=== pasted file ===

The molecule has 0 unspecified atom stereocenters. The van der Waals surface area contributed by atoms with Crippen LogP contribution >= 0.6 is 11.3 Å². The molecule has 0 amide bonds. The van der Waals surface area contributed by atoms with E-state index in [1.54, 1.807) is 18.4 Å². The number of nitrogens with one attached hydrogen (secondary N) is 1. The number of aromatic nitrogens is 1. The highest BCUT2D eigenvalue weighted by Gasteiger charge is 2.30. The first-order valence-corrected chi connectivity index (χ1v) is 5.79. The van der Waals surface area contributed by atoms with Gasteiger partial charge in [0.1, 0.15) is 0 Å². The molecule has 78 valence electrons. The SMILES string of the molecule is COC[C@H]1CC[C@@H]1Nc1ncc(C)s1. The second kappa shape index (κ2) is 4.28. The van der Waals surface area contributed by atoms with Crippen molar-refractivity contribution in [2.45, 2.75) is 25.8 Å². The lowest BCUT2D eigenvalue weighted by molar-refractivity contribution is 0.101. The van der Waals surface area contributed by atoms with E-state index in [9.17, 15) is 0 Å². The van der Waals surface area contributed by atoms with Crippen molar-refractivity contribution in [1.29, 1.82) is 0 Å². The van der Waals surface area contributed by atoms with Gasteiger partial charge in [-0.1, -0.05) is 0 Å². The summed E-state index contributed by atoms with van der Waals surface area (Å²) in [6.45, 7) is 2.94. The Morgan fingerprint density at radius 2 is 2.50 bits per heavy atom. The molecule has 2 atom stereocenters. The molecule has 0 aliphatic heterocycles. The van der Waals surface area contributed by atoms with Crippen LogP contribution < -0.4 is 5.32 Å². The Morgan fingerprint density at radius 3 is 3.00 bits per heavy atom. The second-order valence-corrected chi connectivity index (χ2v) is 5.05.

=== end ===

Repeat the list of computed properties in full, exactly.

The molecule has 0 unspecified atom stereocenters. The van der Waals surface area contributed by atoms with Crippen LogP contribution >= 0.6 is 11.3 Å². The molecule has 0 amide bonds. The van der Waals surface area contributed by atoms with E-state index in [1.54, 1.807) is 18.4 Å². The number of nitrogens with one attached hydrogen (secondary N) is 1. The number of aromatic nitrogens is 1. The highest BCUT2D eigenvalue weighted by Gasteiger charge is 2.30. The first-order valence-corrected chi connectivity index (χ1v) is 5.79. The van der Waals surface area contributed by atoms with Gasteiger partial charge in [0.1, 0.15) is 0 Å². The molecule has 78 valence electrons. The SMILES string of the molecule is COC[C@H]1CC[C@@H]1Nc1ncc(C)s1. The second kappa shape index (κ2) is 4.28. The van der Waals surface area contributed by atoms with Crippen molar-refractivity contribution in [2.45, 2.75) is 25.8 Å². The lowest BCUT2D eigenvalue weighted by molar-refractivity contribution is 0.101. The van der Waals surface area contributed by atoms with E-state index in [9.17, 15) is 0 Å². The van der Waals surface area contributed by atoms with Crippen molar-refractivity contribution in [1.29, 1.82) is 0 Å². The van der Waals surface area contributed by atoms with Gasteiger partial charge in [-0.1, -0.05) is 0 Å². The summed E-state index contributed by atoms with van der Waals surface area (Å²) in [6.45, 7) is 2.94. The Morgan fingerprint density at radius 2 is 2.50 bits per heavy atom. The molecule has 2 atom stereocenters. The molecule has 0 aliphatic heterocycles. The van der Waals surface area contributed by atoms with Crippen LogP contribution < -0.4 is 5.32 Å². The Morgan fingerprint density at radius 3 is 3.00 bits per heavy atom. The second-order valence-corrected chi connectivity index (χ2v) is 5.05.